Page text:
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NEWS | Sept. 13, 2022

9/11 changed career path for Army Reserve officer

By Staff Sgt. David Lietz 85th Support Command

Twenty-one-year-old Timothy Booker was on his way to an internship at a law office. When he arrived, a paralegal assistant asked if he had watched the news.

“She (the paralegal) said I needed to go home and watch the news,” Booker said.

When he returned home, he saw the second plane fly into the World Trade Center South Tower.

It was Tuesday, September 11, 2001.

“I thought it was a movie. I didn’t think it could be real. I was in disbelief,” said Booker.

Booker, like many Americans on this day, quickly realized the nation was under attack.

“The attacks bothered me deeply. Those were innocent people. They woke up thinking it would be a regular day and they were murdered,” said Booker. “I was very angry about the attacks. Anger was my strongest emotion.”

At the time, the young man from Grambling, Louisiana was attending Louisiana Tech University wrapping up his career as college football player. A history student enjoying senior year with his eyes set on becoming a lawyer. Graduation from college was just months away.
But in the days following the attacks, Booker and a friend watched the news and talked about joining the military.

“My friend was going to join the Army Reserve with me,” said Booker. “We set a date to go to the recruiting station, but he said he had something else to do.”

Booker went to the appointment alone, and told the recruiter he wanted to serve as a paralegal specialist and took the Armed Services Vocational Aptitude Battery test on September 17, less than a week after the attacks.

“I did not get the score I wanted (on the ASVAB), but my relationship with my recruiter was very good. I told him I wanted to take the ASVAB again,” said Booker.

On October 17, exactly 30 days later, Booker took the ASVAB again, and improved his score. But another hurdle then stood in his way.
“The job I wanted, paralegal specialist, didn’t open for another six months,” he said.

The young man was insistent on working as a paralegal specialist.

“I started talking to the other recruiters at the Military Entrance Processing Station. My recruiter was not happy about that,” said Booker.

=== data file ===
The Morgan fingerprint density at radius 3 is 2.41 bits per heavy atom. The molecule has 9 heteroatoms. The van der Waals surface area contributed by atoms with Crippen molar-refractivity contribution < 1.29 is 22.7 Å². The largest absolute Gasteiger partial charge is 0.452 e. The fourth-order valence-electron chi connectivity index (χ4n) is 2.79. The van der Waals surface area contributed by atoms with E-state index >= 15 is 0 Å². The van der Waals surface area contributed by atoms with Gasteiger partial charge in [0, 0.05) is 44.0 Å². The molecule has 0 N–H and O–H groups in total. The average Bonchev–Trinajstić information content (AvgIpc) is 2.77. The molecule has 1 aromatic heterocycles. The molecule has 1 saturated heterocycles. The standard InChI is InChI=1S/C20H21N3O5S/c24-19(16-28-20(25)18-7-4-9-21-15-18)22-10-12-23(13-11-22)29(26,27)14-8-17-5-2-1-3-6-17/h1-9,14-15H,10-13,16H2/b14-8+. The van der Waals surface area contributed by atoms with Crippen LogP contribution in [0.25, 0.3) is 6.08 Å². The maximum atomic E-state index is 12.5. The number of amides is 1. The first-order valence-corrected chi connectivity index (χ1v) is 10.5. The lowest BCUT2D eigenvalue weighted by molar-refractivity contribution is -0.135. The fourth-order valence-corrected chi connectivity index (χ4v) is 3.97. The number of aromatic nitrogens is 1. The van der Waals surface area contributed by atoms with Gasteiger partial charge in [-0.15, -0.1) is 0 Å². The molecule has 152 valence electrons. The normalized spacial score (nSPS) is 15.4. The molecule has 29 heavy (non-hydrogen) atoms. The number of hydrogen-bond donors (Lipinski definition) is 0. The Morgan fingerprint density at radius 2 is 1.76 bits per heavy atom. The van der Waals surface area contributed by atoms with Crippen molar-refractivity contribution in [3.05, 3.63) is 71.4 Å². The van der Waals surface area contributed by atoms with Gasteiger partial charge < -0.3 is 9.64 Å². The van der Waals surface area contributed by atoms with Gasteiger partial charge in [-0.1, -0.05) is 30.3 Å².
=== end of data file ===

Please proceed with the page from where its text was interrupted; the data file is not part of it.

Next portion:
Booker’s recruiter talked with the guidance counselor at the MEPS and found another military occupational specialty, a Licensed Vocational Nurse.

“My recruiter said this was one of the best jobs in the Army Reserve,” said Booker. “He said it was going to change my life. I told my recruiter I would take the job.”

Booker knew his parents would be upset by his decision to leave college.

“So I joined the Army Reserve before I told my parents,” said Booker.

He even second guessed his choice to serve in the military.

“I was supposed to graduate from college in February 2002, (but) I was graduating from basic training at the time I should have been graduating from college,” said Booker. “Everyone knew I was getting ready to graduate. All my friends thought I was crazy.”

But a new adventure was starting. Booker went on active duty for two years to complete the basic medic course and phase one of LVN training at Fort Sam Houston, Texas, and phase two at Fort Lewis, Washington. He was assigned to the 94th General Hospital in Bossier City, Louisiana.

“I had the full enlisted experience and it humbled me. I wouldn’t change it for anything,” said Booker.

He continued his military career earning a master’s degree in health care administration and serving as a medical service corps officer. He became a commissioned officer, by direct commission, in 2007 and joined the Active Guard and Reserve Program in 2008. He also served in the Air Force Reserve from 2004 until 2007 as a public health Technician at Barksdale Air Force Base in Bossier City, Louisiana.

Today, Booker holds the rank of major in the U.S. Army Reserve and serves as a Deputy Inspector General in the 85th U.S Army Reserve Support Command’s Inspector General office. During the Command’s September battle assembly on the twenty-first anniversary of 9/11, he reflected on the decision he made to join the Army Reserve more than 20 years ago.

“I remember thinking this was a seminal moment in American history. When my grandkids ask me one day what I did on 9/11, I want to say I took action.”